New Report & Legal Analysis Suggests ICER’s Quality Adjusted Life Years Methodology Violates the Americans with Disabilities Act

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New Pioneer Institute Report Finds that Adoption of QALY Methodology Threatens to Discriminate Against Disabled Individuals on Medicaid on Numerous Grounds

"Americans with a mental disability could be unlawfully discriminated against by the adoption of the QALY methodology in state Medicaid systems. Notably, QALY could put people with a mental disability at a higher risk of being institutionalized, which is prohibited by the ADA."

Today, Pioneer Institute released a new report, The Legality of QALY under the ADA, which outlines several potential legal violations and negative implications for disabled individuals related to the adoption of the quality adjusted life years (QALY) approach to drug value assessment, used most prominently by the Institute for Clinical and Economic Review (ICER). Authored by Pioneer Institute Senior Legal Fellow, Jim McKenna, and Visiting Fellow in Life Sciences, Dr. William Smith, the report concludes that, if adopted by state Medicaid programs to determine medical treatment value and access, QALY would violate the ADA on at least two separate, but related grounds, including:

1) By decreasing the availability of effective treatments for people living with a disability; and

2) By increasing the risk of institutionalization of certain people living with a mental disability

As states explore solutions to control cost of care for consumers, some policymakers are considering the adoption of ICER-style cost-effectiveness reviews in state Medicaid programs to determine access to and reimbursements for certain medical treatments. Pioneer Institute’s report illustrates how the use of QALY could discriminate against patients with chronic or complex conditions and Americans with a disability and limit access to innovative and life-saving treatments for these individuals. The report explains:

“QALY has the potential to unlawfully discriminate against disabled or chronically ill persons who may never experience full restoration to a certain quality of life defined by QALY. Consequently, the QALY methodology may cause Medicaid programs to have a disparate impact, or discriminatory effect, on disabled persons. Disparate impact could stem from QALY assigning lower values to treatments for disabilities; thus, rendering them less available to those whom they benefit.” (Pg. 8)

Pioneer Institute’s report also suggests that Americans with a mental disability could be unlawfully discriminated against by the adoption of the QALY methodology in state Medicaid systems. Notably, QALY could put people with a mental disability at a higher risk of being institutionalized, which is prohibited by the ADA through the integration mandate:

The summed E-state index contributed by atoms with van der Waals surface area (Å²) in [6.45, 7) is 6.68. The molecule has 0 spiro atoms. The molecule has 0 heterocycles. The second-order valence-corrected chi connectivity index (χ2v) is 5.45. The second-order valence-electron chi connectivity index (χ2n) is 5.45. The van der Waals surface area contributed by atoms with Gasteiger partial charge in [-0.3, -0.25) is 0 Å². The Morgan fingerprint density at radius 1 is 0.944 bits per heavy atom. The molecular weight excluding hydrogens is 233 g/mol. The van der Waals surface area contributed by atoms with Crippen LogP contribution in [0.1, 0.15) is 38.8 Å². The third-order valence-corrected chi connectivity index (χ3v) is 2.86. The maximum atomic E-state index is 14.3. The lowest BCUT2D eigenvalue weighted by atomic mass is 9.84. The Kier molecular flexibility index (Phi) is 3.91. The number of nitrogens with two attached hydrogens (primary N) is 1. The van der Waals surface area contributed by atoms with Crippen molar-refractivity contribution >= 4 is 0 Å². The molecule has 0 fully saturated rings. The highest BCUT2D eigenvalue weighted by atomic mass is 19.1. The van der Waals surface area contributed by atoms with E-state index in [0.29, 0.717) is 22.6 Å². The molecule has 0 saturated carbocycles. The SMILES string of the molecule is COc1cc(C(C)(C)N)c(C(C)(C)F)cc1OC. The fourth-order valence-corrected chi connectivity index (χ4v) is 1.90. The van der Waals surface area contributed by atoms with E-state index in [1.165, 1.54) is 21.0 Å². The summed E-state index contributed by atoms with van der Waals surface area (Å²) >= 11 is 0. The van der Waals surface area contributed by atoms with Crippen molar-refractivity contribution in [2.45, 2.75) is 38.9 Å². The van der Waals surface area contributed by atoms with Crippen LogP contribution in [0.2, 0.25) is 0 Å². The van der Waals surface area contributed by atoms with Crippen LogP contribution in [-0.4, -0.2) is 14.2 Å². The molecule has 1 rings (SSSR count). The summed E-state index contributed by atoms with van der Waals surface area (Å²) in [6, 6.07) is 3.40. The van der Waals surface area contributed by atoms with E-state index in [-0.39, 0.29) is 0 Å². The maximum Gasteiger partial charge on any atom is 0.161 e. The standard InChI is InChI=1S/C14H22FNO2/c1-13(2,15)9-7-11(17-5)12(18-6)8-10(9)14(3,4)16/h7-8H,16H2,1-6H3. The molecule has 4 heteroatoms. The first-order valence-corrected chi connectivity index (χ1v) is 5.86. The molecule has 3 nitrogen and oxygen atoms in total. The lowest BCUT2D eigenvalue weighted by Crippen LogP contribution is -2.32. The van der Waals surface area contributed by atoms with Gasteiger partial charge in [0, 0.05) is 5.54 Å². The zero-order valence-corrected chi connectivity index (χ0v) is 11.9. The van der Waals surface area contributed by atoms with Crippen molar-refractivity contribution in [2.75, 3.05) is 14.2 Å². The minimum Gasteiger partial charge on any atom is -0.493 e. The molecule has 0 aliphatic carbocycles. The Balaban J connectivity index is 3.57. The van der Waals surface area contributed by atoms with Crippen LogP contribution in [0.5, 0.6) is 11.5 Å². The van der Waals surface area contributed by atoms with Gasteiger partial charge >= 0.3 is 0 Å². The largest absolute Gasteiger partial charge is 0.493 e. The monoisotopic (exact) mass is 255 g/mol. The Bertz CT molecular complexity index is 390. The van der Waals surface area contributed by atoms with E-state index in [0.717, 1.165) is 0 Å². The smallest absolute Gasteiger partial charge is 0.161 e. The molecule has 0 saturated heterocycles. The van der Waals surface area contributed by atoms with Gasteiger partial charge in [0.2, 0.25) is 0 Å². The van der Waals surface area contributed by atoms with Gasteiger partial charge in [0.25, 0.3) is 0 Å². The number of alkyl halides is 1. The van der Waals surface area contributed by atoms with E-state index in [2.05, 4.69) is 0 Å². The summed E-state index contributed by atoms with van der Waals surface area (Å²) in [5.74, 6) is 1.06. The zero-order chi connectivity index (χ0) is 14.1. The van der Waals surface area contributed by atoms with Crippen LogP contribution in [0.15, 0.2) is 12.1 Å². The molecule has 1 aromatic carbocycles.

“In particular, QALY’s assignment of lower values for treatments of mental conditions may deny mentally ill persons Medicaid coverage and thereby render effective treatments unaffordable to them. As a result, their conditions may worsen, requiring them to reside in a specialized mental institution or otherwise be isolated from the community… A public program or service that causes mentally disabled persons to receive care in a segregated institutionalized setting, while allowing the physically disabled to receive services in a community setting, is itself a violation of the ADA.” (Pg. 12-13)

Given these two potential violations of the ADA, Pioneer Institute’s report predicts that a legal challenge to any adoption of ICER’s QALY methodology by state Medicaid systems on ADA grounds seems almost certain.

About the Authors

Jim McKenna is Senior Legal Fellow at Pioneer Institute. He has been an Adjunct Teaching Professor at Worcester Polytechnic Institute for more than 25 years, where he teaches courses on law and ethics. Those courses have included Business Law, Ethics and Social Responsibility, Environmental Law and Ethics, International Environmental Law and Constitutional Law: The Foundation of Government – as well as an independent study on The Ethics of Managing Artificial Intelligence. After serving as a prosecutor for a decade, which included years of service in the Organized Crime Division of the Suffolk County (Boston) District Attorney’s Office, McKenna has been in private practice for more than two decades. McKenna lives in Millbury, Massachusetts, where he serves as Town Moderator. He is a graduate of the College of the Holy Cross and Boston College Law School.

William S. Smith is Visiting Fellow in Life Sciences at Pioneer Institute. He has 25 years of experience in government and in corporate roles, including as vice president of public affairs and policy at Pfizer, and as a consultant to major pharmaceutical, biotechnology and medical device companies. He held senior staff positions for the Republican House leadership on Capitol Hill, the White House, and in the Massachusetts Governor’s office. He is affiliated as research fellow and managing director with the Center for the Study of Statesmanship at The Catholic University of America (CUA), where he earned his PhD.

About Pioneer Institute

Pioneer Institute is an independent, non-partisan, privately funded research organization that seeks to improve the quality of life in Massachusetts through civic discourse and intellectually rigorous, data-driven public policy solutions based on free market principles, individual liberty and responsibility, and the ideal of effective, limited and accountable government.

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